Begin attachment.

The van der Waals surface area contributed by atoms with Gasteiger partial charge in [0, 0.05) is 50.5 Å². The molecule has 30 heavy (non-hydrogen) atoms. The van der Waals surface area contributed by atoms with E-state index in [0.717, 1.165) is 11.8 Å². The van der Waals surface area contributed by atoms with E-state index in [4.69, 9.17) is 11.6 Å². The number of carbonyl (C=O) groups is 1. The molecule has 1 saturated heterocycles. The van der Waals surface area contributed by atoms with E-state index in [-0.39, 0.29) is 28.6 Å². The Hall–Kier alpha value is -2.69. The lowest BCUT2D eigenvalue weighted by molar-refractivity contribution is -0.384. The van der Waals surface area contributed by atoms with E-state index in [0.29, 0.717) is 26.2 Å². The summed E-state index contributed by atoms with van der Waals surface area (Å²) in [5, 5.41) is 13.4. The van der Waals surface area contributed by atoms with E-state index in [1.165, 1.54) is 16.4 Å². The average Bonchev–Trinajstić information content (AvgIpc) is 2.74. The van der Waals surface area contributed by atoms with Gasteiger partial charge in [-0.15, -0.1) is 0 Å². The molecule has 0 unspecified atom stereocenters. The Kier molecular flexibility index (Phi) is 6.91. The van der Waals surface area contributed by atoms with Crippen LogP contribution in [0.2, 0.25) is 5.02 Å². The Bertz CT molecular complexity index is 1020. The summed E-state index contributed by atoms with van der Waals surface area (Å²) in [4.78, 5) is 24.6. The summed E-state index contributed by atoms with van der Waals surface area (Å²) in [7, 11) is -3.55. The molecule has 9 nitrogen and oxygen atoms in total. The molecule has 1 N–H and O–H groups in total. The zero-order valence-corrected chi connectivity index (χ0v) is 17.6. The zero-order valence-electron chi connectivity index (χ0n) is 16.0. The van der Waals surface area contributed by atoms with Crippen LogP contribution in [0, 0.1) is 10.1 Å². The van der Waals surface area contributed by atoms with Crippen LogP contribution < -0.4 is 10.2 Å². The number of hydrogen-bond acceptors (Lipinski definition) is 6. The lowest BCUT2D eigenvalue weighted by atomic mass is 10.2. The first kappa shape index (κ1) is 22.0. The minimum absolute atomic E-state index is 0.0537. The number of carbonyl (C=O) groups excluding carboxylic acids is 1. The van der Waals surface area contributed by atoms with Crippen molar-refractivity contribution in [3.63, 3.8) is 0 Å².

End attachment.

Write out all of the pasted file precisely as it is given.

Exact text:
The van der Waals surface area contributed by atoms with Gasteiger partial charge in [0, 0.05) is 50.5 Å². The molecule has 30 heavy (non-hydrogen) atoms. The van der Waals surface area contributed by atoms with E-state index in [0.717, 1.165) is 11.8 Å². The van der Waals surface area contributed by atoms with E-state index in [4.69, 9.17) is 11.6 Å². The number of carbonyl (C=O) groups is 1. The molecule has 1 saturated heterocycles. The van der Waals surface area contributed by atoms with E-state index in [-0.39, 0.29) is 28.6 Å². The Hall–Kier alpha value is -2.69. The lowest BCUT2D eigenvalue weighted by molar-refractivity contribution is -0.384. The van der Waals surface area contributed by atoms with E-state index in [0.29, 0.717) is 26.2 Å². The summed E-state index contributed by atoms with van der Waals surface area (Å²) in [5, 5.41) is 13.4. The van der Waals surface area contributed by atoms with E-state index in [1.165, 1.54) is 16.4 Å². The average Bonchev–Trinajstić information content (AvgIpc) is 2.74. The van der Waals surface area contributed by atoms with Gasteiger partial charge in [-0.15, -0.1) is 0 Å². The molecule has 0 unspecified atom stereocenters. The Kier molecular flexibility index (Phi) is 6.91. The van der Waals surface area contributed by atoms with Crippen LogP contribution in [0.2, 0.25) is 5.02 Å². The Bertz CT molecular complexity index is 1020. The summed E-state index contributed by atoms with van der Waals surface area (Å²) in [4.78, 5) is 24.6. The summed E-state index contributed by atoms with van der Waals surface area (Å²) in [7, 11) is -3.55. The molecule has 9 nitrogen and oxygen atoms in total. The molecule has 1 N–H and O–H groups in total. The zero-order valence-corrected chi connectivity index (χ0v) is 17.6. The zero-order valence-electron chi connectivity index (χ0n) is 16.0. The van der Waals surface area contributed by atoms with Crippen LogP contribution in [0, 0.1) is 10.1 Å². The van der Waals surface area contributed by atoms with Crippen LogP contribution < -0.4 is 10.2 Å². The number of hydrogen-bond acceptors (Lipinski definition) is 6. The lowest BCUT2D eigenvalue weighted by atomic mass is 10.2. The first kappa shape index (κ1) is 22.0. The minimum absolute atomic E-state index is 0.0537. The number of carbonyl (C=O) groups excluding carboxylic acids is 1. The van der Waals surface area contributed by atoms with Crippen molar-refractivity contribution in [3.63, 3.8) is 0 Å².